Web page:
BP spokesman Geoff Morrell said the company is “extremely pleased” with the ruling. He added that it “affirms what BP has been saying since the beginning: claimants should not be paid for fictitious or wholly non-existent losses.”

“We are gratified that the systematic payment of such claims by the claims administrator must now come to an end,” Morrell said in a statement.

The April 2010 blowout of BP’s Macondo well off the Louisiana coast triggered an explosion that killed 11 workers on the Deepwater Horizon drilling rig and led to millions of gallons of oil spilling into the Gulf. Shortly after the disaster, BP agreed to create a $20 billion compensation fund that was administered at first by the Gulf Coast Claims Facility, led by attorney Kenneth Feinberg.

After the settlement was announced last year, Barbier appointed Juneau to take over the process of evaluating and paying claims.

The settlement doesn’t have a cap, but BP initially estimated that it would pay $7.8 billion to resolve the private claims. Later, the company said it no longer could give a reliable estimate for how much the deal will cost.

Lead plaintiffs’ lawyers Steve Herman and Jim Roy said they were pleased that "the vast majority of class members will continue to be paid in a timely and expeditious manner.

“We look forward to working with the Claims Administrator and the Court to determine the best way to get the affected claims processed and paid as soon as possible,” they said in an emailed statement.

Juneau said he is pleased that the 5th Circuit “addressed this important issue.”

“As the court-appointed Claims Administrator, it is my job to implement this Settlement Agreement as directed by the Court. This is what we will do,” he said in a statement.


#7468

BP trial to focus on scientists’ spill estimates - National - theindependent.com Mobile

http://www.theindependent.com/news/national/bp-trial-to-focus-on-scientists-spill-estimates/article_bbb7d052-e716-561d-b52d-0824a41a3c1e.html?mode=jqm
By MICHAEL KUNZELMAN | Updated Yesterday

When BP used a capping stack to seal its blown-out well in the Gulf of Mexico, the device didn’t just shut the source of the nation’s worst offshore oil spill. Its pressure gauge also provided scientists with crucial data about the rate that crude that was spewing from the well when engineers finally killed it in July 2010.

Experts for BP and the federal government used the pressure gauge data in calculating how much how much oil spilled into the Gulf during the 87 days it took to plug the well. But each side will provide a federal judge with very different estimates when the second phase of a trial resumes Monday for litigation spawned by the spill.

U.S. District Judge Carl Barbier is scheduled to hear three weeks of testimony from dueling experts to help him calculate how much oil spilled into the Gulf _ a key factor in determining how much more money BP and its contractors owe for their roles in the deadly disaster.

Justice Department attorneys will try to persuade Barbier that the pressure gauge on the capping stack provided the best set of data about the flow of oil from the well.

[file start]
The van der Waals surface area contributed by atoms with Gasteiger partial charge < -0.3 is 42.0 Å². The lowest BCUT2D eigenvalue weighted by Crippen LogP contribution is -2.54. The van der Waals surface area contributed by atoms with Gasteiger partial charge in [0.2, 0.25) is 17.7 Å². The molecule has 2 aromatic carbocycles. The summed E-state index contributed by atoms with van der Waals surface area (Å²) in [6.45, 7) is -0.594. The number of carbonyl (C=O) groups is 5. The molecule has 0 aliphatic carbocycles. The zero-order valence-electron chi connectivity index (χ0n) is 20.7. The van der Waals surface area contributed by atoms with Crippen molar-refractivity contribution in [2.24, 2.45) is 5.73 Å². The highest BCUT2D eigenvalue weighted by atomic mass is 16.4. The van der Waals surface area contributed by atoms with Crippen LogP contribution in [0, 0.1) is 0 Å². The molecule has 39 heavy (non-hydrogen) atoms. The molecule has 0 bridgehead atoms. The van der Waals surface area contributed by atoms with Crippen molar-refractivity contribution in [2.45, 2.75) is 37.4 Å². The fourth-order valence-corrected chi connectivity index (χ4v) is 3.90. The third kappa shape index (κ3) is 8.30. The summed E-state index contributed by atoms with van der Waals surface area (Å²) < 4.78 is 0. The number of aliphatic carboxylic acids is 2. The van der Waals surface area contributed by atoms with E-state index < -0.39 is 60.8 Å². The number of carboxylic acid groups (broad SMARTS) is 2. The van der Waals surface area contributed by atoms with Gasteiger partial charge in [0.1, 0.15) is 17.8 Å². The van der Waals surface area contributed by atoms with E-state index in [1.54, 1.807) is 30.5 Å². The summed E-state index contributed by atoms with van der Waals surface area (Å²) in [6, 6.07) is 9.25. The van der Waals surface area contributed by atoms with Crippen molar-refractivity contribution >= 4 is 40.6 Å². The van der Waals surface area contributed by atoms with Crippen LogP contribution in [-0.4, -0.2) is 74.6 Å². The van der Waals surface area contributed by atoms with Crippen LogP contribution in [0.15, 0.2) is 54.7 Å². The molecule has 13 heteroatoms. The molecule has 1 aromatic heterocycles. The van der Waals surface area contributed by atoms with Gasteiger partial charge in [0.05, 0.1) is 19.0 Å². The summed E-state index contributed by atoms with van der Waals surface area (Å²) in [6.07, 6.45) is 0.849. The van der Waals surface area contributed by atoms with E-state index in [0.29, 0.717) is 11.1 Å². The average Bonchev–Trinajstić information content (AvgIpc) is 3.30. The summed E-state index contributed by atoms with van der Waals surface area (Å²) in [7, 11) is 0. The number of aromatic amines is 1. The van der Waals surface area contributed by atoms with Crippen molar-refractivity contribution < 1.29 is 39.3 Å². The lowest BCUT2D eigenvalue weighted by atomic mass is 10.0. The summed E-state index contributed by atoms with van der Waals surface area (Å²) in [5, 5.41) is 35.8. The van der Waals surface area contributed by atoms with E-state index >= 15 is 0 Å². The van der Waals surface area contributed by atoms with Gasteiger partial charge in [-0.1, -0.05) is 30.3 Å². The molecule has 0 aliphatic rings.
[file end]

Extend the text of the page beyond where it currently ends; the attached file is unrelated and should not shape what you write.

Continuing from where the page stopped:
“The pressure data, collection rates, and geometry of the capping stack are by far the most accurate and reliable sources of information on flow rate, and were recognized as such by all parties at the time,” they wrote in a pretrial filing.

BP, however, says the government’s experts ignored other important data. Company lawyers say its experts used a “proven methodology” that doesn’t require “simplistic and unverified assumptions about flow conditions.”

“In contrast, the United States’ experts employ unproven methods that require significant assumptions and extrapolations in lieu of, and even directly inconsistent with, the available data and other evidence,” company attorneys wrote.

The Deepwater Horizon drilling rig was working at the site of BP’s Macondo well off the Louisiana coast when the well blew out April 20, 2010. The explosion on the rig killed 11 workers and set off a massive fire. The rig sank less than two days later to the bottom, about a mile below the Gulf surface.

The Justice Department’s experts estimate 4.2 million barrels, or 176 million gallons, spilled into the Gulf after the blowout. BP has urged Barbier to use an estimate of 2.45 million barrels, or nearly 103 million gallons, in calculating any Clean Water Act fines. Both sides agree that 810,000 barrels, or 34 million gallons, escaped the well but were captured before the crude could pollute the Gulf.

Under the Clean Water Act, a polluter can be forced to pay a maximum of either $1,100 or $4,300 per barrel of spilled oil. The higher maximum applies if the company is found grossly negligent, as the government argues BP should be. But penalties can be assessed at amounts lower than those caps.

Using the government’s figures, a maximum penalty if the company is found grossly negligent could total $18 billion. Using the company’s figures, that maximum penalty would be around $10.5 billion.

For the trial’s first phase, Barbier heard eight weeks of testimony about the causes of the April 2010 well blowout.